Have you become blinded by the need to pursue and accrue worldly success that you’ve misunderstood God’s view of success? What standards do you use to measure achievement and success? I share with you a self-examining devotional on this subject written by one of my Regent University Robertson School of Government professors, Dr. Gary Roberts. I pray his message and prayer blesses you.
“Now if anyone builds on this foundation with gold, silver, precious stones, wood, hay, straw, each one’s work will become clear; for the Day will declare it, because it will be revealed by fire; and the fire will test each one’s work, of what sort it is.”– 1 Corinthians 3: 12-13 (KJV)
We are frequently our own worst enemy when it comes to living a godly-directed, balanced life. I am a professor, and if you have any experience in higher education, you discover that both academics and students are very achievement-oriented, and we do not like to lose!
Satan inflates the importance of our achievement goals to encourage us to discard our moral compass leading to compromise in our motives and means. Our drive to succeed can enslave us as we attempt to achieve goals that we falsely believe equate with enduring success. We frequently use the wrong standards and measuring stick to assess achievement. Godly success occurs through the ongoing work of the Holy Spirit through the sanctification process and Christian character development as we learn to live, work and play like Christ. It is a pernicious lie that success and peace comes from things and accomplishments, not the Creator. Our challenge is to recalibrate our standards of excellence and the goals and ends pursued according to God’s metrics. As author, Richard Swenson, M.D., states in his book Margin, the most important criterion of success is the cultivation of obedience through loving relationships.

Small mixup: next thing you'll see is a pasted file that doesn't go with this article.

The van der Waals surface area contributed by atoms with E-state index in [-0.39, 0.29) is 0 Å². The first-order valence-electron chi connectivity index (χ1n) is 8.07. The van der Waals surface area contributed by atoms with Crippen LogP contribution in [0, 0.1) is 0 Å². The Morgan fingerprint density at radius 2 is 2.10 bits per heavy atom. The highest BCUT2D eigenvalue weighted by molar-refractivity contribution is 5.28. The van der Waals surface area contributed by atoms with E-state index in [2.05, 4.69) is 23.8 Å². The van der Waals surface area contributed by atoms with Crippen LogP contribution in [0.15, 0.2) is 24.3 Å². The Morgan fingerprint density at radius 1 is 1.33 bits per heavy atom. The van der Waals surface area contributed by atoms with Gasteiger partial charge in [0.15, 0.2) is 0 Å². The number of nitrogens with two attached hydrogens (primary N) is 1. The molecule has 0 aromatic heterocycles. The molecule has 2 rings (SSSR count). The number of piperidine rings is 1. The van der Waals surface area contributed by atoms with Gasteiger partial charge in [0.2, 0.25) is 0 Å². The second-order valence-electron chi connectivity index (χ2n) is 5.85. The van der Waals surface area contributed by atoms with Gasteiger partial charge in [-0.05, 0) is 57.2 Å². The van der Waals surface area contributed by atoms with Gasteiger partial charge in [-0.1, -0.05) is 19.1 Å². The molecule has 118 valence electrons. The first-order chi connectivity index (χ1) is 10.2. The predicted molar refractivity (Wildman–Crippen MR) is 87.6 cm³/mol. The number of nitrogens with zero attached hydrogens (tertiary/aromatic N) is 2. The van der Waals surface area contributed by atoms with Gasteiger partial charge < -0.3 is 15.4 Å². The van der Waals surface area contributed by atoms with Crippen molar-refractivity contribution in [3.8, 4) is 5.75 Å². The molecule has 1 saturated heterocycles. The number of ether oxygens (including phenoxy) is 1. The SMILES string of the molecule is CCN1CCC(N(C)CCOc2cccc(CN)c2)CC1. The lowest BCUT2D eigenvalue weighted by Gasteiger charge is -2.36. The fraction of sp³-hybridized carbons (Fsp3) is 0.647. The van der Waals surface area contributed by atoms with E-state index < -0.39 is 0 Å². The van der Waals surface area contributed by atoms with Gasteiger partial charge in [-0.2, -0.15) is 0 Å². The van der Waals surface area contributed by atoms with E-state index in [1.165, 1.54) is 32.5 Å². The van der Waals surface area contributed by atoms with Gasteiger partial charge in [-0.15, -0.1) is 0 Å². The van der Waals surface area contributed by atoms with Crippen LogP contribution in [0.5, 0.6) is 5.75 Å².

Satan adroitly uses the temptation of accomplishments and recognition to distract each of us from our true mission and purpose. In effect, our spiritual job description is always the most important element. The pride of performance, recognition, and wealth is a powerful drug that manifests diminishing returns thereby increasing our craving for more attention and recognition. Many Christians are enslaving their lives to the god of mammon, blinded by its allure of power, wealth, and material comforts over relationships. Very few on their deathbed regret not making more money, publishing one more article or losing that promotion. What causes deep soul pain and regret is the loss of loving relationships. Let us commit to place our hearts and minds on the things of God and reject our idols. Only the blood of Jesus provides the solution!
Dear Father, I give praise and glory for your love, grace, and wisdom. Please help me this day to measure success using your standards, not mine.
-Dr. Gary Roberts, professor, Regent University, Robertson School of Government